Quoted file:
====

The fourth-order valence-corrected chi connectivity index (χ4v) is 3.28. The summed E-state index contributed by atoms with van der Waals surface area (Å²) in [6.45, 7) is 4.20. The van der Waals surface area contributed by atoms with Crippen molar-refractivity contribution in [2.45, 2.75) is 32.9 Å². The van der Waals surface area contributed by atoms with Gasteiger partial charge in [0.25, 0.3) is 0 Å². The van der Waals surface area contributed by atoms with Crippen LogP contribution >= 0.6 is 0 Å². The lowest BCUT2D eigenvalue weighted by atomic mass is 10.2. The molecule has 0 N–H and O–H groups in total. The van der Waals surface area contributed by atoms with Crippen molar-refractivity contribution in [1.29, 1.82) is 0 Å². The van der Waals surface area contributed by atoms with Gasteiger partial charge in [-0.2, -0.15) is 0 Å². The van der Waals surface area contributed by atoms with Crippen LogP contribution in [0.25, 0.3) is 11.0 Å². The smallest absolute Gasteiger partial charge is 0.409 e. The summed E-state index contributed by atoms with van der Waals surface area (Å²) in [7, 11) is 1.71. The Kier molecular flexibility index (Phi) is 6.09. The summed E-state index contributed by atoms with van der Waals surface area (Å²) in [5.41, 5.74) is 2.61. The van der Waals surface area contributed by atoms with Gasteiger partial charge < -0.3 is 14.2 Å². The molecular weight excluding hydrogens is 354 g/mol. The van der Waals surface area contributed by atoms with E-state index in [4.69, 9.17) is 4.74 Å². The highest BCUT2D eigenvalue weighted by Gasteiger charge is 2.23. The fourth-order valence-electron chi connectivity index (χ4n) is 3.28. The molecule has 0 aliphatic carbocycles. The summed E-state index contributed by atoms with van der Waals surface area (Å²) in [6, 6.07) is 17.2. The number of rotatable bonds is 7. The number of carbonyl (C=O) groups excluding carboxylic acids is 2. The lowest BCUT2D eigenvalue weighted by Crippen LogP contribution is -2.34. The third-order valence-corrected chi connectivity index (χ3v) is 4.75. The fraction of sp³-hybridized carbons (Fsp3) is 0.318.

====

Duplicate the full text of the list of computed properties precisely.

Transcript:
The fourth-order valence-corrected chi connectivity index (χ4v) is 3.28. The summed E-state index contributed by atoms with van der Waals surface area (Å²) in [6.45, 7) is 4.20. The van der Waals surface area contributed by atoms with Crippen molar-refractivity contribution in [2.45, 2.75) is 32.9 Å². The van der Waals surface area contributed by atoms with Gasteiger partial charge in [0.25, 0.3) is 0 Å². The van der Waals surface area contributed by atoms with Crippen LogP contribution >= 0.6 is 0 Å². The lowest BCUT2D eigenvalue weighted by atomic mass is 10.2. The molecule has 0 N–H and O–H groups in total. The van der Waals surface area contributed by atoms with Crippen molar-refractivity contribution in [1.29, 1.82) is 0 Å². The van der Waals surface area contributed by atoms with Gasteiger partial charge in [-0.2, -0.15) is 0 Å². The van der Waals surface area contributed by atoms with Crippen LogP contribution in [0.25, 0.3) is 11.0 Å². The smallest absolute Gasteiger partial charge is 0.409 e. The summed E-state index contributed by atoms with van der Waals surface area (Å²) in [7, 11) is 1.71. The Kier molecular flexibility index (Phi) is 6.09. The summed E-state index contributed by atoms with van der Waals surface area (Å²) in [5.41, 5.74) is 2.61. The van der Waals surface area contributed by atoms with Gasteiger partial charge < -0.3 is 14.2 Å². The molecular weight excluding hydrogens is 354 g/mol. The van der Waals surface area contributed by atoms with E-state index in [4.69, 9.17) is 4.74 Å². The highest BCUT2D eigenvalue weighted by Gasteiger charge is 2.23. The fourth-order valence-electron chi connectivity index (χ4n) is 3.28. The molecule has 0 aliphatic carbocycles. The summed E-state index contributed by atoms with van der Waals surface area (Å²) in [6, 6.07) is 17.2. The number of rotatable bonds is 7. The number of carbonyl (C=O) groups excluding carboxylic acids is 2. The lowest BCUT2D eigenvalue weighted by Crippen LogP contribution is -2.34. The third-order valence-corrected chi connectivity index (χ3v) is 4.75. The fraction of sp³-hybridized carbons (Fsp3) is 0.318.